For the first 24 days of December, Radio in Opposition and guests will share with you one very special album, one day at a time. We call it RADVENT.
“Time Is Money (Bastard)” by Swans is probably the song that has played the single biggest part in taking me where I am today. Ostensibly a dance song (albeit an ugly and intensely monotonous one), it comprises a pounding 4/4 with a sample of a nailgun where the snare should be, barked vocals and not a hell of a lot else – a guitar squall here, a bass clank there. Gira’s narrator fantasises about dominating a hated authority figure through the medium of sexual violence, acknowledging his antagonist’s autonomy (“your body is private/your mind is sacred”) immediately suggesting various ways in which this autonomy can be broken down (“you should be violated/you should be raped”) and eventually building to a disturbing act of imaginary forced fellatio (“suck it/suck it/suck it” etc. etc.). Occasionally, tribalistic chanting disrupts the song’s relentless forward motion.
When I first heard “Time Is Money” as a 19 year old with inclinations towards nihilism, worsening mental health problems and zero employment prospects, its combination of sub-musical stomp and (almost repulsively) violent sentiment made me feel both uncomfortable and powerful. I would listen to all six-and-a-half perfectly formed minutes of it over and over again on the hour long walk to my call centre job, then again on the way back. Eventually I would get to my garbage-filled flat that I shared with a girlfriend I didn’t remotely care about and her yet-to-be-house-trained dog, where I would listen to it some more for good measure.
Eventually I got together enough money to buy my first Swans album, the 2-CD Cop/Young God/Greed/Holy Money compilation. Cop and Young God are both perfectly fine in their own right (“Your Property” is still a favourite), but the Greed/Holy Money portion spoke to me directly on a gut level. For the sake of convenience, I’ll refer to these albums as a single release – both were recorded at the same sessions, in any case.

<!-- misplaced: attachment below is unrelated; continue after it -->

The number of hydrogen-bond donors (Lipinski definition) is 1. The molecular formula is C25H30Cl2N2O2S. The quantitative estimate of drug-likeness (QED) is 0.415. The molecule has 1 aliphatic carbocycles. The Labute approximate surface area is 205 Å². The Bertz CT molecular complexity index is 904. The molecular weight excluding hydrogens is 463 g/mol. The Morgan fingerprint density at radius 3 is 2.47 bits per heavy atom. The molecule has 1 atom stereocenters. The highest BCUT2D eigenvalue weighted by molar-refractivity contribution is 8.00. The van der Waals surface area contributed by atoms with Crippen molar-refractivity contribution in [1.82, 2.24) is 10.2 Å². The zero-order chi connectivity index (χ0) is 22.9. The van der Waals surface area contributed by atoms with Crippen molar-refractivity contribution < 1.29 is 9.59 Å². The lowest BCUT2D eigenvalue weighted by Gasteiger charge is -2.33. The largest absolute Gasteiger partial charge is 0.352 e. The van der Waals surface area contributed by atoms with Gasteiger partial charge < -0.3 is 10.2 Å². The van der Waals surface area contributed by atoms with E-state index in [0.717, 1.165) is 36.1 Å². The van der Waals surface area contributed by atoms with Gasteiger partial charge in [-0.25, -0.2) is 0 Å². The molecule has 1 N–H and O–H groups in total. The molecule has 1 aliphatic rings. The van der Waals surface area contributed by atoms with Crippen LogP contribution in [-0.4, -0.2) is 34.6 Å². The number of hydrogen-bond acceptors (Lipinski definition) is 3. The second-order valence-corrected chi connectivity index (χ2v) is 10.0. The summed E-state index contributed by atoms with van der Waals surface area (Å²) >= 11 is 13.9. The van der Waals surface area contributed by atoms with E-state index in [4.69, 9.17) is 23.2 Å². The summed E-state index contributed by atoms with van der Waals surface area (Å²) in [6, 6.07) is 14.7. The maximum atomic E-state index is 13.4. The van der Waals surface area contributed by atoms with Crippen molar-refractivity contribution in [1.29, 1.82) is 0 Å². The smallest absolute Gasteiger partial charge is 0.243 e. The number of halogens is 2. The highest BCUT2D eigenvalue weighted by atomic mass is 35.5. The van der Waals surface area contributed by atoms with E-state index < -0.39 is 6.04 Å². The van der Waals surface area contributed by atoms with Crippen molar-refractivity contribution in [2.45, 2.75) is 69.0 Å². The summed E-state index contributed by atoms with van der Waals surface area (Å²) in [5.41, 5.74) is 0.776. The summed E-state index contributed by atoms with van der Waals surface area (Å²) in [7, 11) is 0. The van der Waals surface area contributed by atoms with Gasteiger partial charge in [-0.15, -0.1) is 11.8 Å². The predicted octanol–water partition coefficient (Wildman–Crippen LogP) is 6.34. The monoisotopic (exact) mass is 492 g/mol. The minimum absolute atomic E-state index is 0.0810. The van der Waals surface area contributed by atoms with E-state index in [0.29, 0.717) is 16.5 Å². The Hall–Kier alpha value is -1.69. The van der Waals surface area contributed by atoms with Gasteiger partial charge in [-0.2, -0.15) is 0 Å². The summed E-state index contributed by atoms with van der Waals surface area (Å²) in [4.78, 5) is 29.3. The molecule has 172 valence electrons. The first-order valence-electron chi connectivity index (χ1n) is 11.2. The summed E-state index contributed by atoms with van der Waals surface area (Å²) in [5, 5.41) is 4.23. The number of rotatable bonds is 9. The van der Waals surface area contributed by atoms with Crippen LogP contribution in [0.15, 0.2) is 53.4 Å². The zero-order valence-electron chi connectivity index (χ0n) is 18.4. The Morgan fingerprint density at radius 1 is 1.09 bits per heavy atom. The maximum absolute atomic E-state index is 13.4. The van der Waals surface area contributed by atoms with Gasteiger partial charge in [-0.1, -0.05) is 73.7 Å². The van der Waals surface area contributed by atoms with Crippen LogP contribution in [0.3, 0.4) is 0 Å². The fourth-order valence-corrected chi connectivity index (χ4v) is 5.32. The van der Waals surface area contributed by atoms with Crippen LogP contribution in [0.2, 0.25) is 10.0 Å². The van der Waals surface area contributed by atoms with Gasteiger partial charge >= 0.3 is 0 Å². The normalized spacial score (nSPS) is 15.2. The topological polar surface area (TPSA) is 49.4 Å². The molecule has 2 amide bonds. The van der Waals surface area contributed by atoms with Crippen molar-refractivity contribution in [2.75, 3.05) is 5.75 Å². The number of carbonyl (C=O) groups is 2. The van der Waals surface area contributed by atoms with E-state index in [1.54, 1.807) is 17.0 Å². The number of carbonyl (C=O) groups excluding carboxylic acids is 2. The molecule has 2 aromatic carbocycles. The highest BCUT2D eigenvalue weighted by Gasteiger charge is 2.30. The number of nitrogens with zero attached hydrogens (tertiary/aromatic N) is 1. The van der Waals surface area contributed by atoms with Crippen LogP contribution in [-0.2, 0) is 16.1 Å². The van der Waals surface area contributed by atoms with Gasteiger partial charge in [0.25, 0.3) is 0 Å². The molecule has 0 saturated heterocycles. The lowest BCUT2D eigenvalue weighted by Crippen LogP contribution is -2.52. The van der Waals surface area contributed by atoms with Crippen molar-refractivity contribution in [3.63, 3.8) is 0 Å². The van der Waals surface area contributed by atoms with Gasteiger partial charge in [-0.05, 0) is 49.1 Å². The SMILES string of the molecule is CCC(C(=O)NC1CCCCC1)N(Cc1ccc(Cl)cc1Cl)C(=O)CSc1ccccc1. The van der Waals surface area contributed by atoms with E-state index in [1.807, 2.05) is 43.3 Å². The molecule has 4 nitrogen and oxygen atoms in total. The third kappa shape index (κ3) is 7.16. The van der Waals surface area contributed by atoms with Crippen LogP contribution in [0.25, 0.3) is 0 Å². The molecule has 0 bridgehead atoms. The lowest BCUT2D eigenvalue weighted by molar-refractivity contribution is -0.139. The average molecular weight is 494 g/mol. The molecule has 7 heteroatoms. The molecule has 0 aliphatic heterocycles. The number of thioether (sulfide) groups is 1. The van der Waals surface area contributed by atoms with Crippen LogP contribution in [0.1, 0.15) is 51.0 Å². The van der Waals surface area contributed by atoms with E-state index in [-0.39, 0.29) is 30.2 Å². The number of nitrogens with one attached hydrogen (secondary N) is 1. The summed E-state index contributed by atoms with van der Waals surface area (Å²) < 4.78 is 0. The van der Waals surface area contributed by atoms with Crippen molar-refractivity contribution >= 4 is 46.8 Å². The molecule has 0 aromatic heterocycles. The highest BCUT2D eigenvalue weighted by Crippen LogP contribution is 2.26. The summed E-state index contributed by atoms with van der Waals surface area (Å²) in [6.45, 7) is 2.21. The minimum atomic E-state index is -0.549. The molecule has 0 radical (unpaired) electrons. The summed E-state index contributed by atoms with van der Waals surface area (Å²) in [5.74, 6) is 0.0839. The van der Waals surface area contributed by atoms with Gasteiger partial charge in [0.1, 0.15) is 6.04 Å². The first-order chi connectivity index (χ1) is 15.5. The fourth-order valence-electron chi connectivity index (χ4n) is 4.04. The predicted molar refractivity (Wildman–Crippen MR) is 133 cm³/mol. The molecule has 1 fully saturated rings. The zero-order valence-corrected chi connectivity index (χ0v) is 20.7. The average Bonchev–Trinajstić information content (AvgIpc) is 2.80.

The material that comprises this compilation represents a halfway house between the earlier primitivist sturm und drang of Filth, Young God etc. and the more nuanced songform of Children Of God, though still leaning a little closer to the former than the latter. Certainly monomaniacal repetition is already Gira’s calling card at this point, but its use is more insidious than punishing. Acoustic instruments make their first prominent appearance on a Swans record, as does Jarboe – primarily providing wordless moans and incantations, but also taking lead on “You Need Me” and “Blackmail” (a slightly less chilly version of which also appears on Children Of God). Jarboe’s role is less integral here than it would be on future releases, but it’s easy to see that her presence is at least partially responsible for the stylistic sea-change at play. All-in-all, the effect musically is somewhere between pulverising metallic slink-and-stab á la Thirlwell (“Money Is Flesh”, “A Screw”) and a kind of haunted industrial blues (“Nobody”, “A Hanging”).
Xiu Xiu’s Jamie Stewart had introduced me to the idea of transgression in music over the preceding couple of years, but the lyrics on Greed/Holy Money took this idea in a different direction altogether. Where Stewart’s words seemed to hide some kind of moral core beneath the histrionics (or at least an understanding that things like child abuse are inherently bad), Gira presents his subject matter directly and bluntly, very rarely breaking into anything that could be described as emotionalism.
Gira sums up his lyrical approach best in RW Hessler’s Swans bio, out of date but presented as the definitive article on the Young God website: “I usually took my lyrical ideas from a lot of different sources – work (which uniformly felt like slavery at the time), to sex (which felt like an invasion of my privacy) to mass media (which felt like complete mind control -and still does)…”. Gira plays both doer (“Open your mouth/Here’s your money”) and done to (“I’m your stupid/helpless child”). Elsewhere he indulges in self-negation (“I mean nothing to myself/I’m nothing I’m nobody”) and conflates religion with auto-erotic asphyxiation (“I feel myself in you/I’ll hang for you”). All the while, the dollar sign emblazoned on the cover makes itself known as characters are bought and sold. On occasion, I felt like I detected a hint of gallows humour, a charge which Gira would doubtless have contested (an anecdote from David Yow of Scratch Acid/The Jesus Lizard in Roni Sarig’s 1998 book The Secret History Of Rock confirms my theory – look it up). Jarboe’s contributions steer the album into conflicted emotional territory; on “You Need Me”, she vacillates from all-enveloping inferiority (“I love you more than myself”) to passive aggressive statements of ownership (“I am your only friend”). Always the genderless, faceless “You” vs. the blank, empty “I”.
There are Swans albums I’ve spent more time with over the years (The Great Annihilator, Children Of God) and albums that have even more personal meaning (Soundtracks For The Blind); Greed/Holy Money holds the distinction of both kick-starting a lifelong love affair and revealing the aesthetic thread that runs through all of the art I love, helping me to understand myself and my own process in ways that would have been unthinkable beforehand.